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A Comeback Victory: Appeals Court Says Monmouth Park Owner is Entitled to Recover Damages from NCAA and Sports Leagues
It has been over a year since the Supreme Court found that the Professional and Amateur Sports Protection Act (PASPA) was unconstitutional in Murphy v. NCAA, and countless states have legalized sports gambling in the time since, but the legal fallout from the Murphy case is still weaving its way from the courts.
Early in the Murphy case, when the sports leagues and NCAA requested and successfully obtained a preliminary injunction and temporary restraining order (TRO) against the state of New Jersey and businesses seeking to operate sports wagering, preventing them from operating sports wagering in the state until that case was resolved.
One of the businesses seeking to operate in New Jersey was the New Jersey Thoroughbred Horsemen’s Association (NJTHA), which owns Monmouth Park where—now that PASPA has been ruled unconstitutional—a sportsbook owned by William Hill now operates. In addition to opposing the injunction and TRO, the NJTHA successfully obtained an order from the trial court requiring the NCAA and sports leagues to post a bond of $3.4 million under a procedural rule (Federal Rule of Civil Procedure 65(c)). The purpose of the bond was to provide for damages in the event the injunction and TRO were found to be “wrongfully” entered.
After the Supreme Court found in favor of New Jersey, NJTHA, and the other businesses last year in Murphy, the NJTHA returned to the district court and filed a motion seeking to recover not just the $3.4 million bond, but also $150 million in revenue it claimed to have lost during the four years that the Murphy case was pending, based on the inability to offer sports wagering throughout that time.
The district court denied the NJTHA’s motion last November, and to those on the outside, the case appeared a sure loss, with the NJTHA likely to not be entitled to any lost revenue. However, the NJTHA appealed to the Third Circuit Court of Appeals, and today, the Third Circuit ruled that the NJTHA was, in fact, entitled to recover “provable damages” up to the $3.4 million bond amount. So, although the case will be sent back to the trial court for a determination as to whether the NJTHA is entitled to the full $3.4 million or some lesser amount, because the appeals court noted in a footnote that the NCAA and leagues “did not contest” the bond amount previous (instead simply arguing that no bond was appropriate), it appears likely that the NJTHA will be able to recover the full $3.4 million amount.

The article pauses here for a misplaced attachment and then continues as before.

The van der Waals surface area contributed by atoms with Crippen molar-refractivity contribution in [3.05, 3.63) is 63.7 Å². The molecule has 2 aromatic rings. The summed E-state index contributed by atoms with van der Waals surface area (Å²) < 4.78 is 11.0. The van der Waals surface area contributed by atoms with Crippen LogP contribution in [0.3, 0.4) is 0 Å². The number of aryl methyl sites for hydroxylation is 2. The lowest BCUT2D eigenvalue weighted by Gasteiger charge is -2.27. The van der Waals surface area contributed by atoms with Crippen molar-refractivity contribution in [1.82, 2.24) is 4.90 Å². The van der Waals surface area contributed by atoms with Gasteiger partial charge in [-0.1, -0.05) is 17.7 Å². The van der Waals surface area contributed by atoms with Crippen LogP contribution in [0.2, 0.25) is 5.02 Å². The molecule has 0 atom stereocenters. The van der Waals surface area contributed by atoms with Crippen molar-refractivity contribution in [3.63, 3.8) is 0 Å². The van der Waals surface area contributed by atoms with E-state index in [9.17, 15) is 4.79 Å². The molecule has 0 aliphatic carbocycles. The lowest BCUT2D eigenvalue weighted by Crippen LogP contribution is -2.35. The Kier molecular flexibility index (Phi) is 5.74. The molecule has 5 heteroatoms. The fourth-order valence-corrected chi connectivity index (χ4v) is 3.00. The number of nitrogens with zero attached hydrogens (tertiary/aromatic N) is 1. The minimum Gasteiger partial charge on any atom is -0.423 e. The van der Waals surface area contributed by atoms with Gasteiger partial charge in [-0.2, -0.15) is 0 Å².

Thus, to borrow a horse-racing metaphor in honor of the NJTHA, its chances at a win started out as a longshot and broke slowly out of the gate, but the end result is shaping up to be a $3.4 million come-from-behind trip to the winner’s circle. And from the Third Circuit’s perspective, the result was not even a photo finish, as the court held that “PASPA provided the only basis for enjoining NJTHA from conducting sports gambling, and the Supreme Court ultimately held that that law is unconstitutional. Therefore, NJTHA had a right to conduct sports gambling all along,” rendering the TRO and injunction inappropriate, and entitling the NJTHA to damages.
More importantly, the Third Circuit’s ruling might stand as a warning to other opponents of gaming operators who seek to operate legally as they—like the NCAA and sports leagues learned today—could be required to pay damages if they obtain an injunction or restraining order that is later found to be wrongful.
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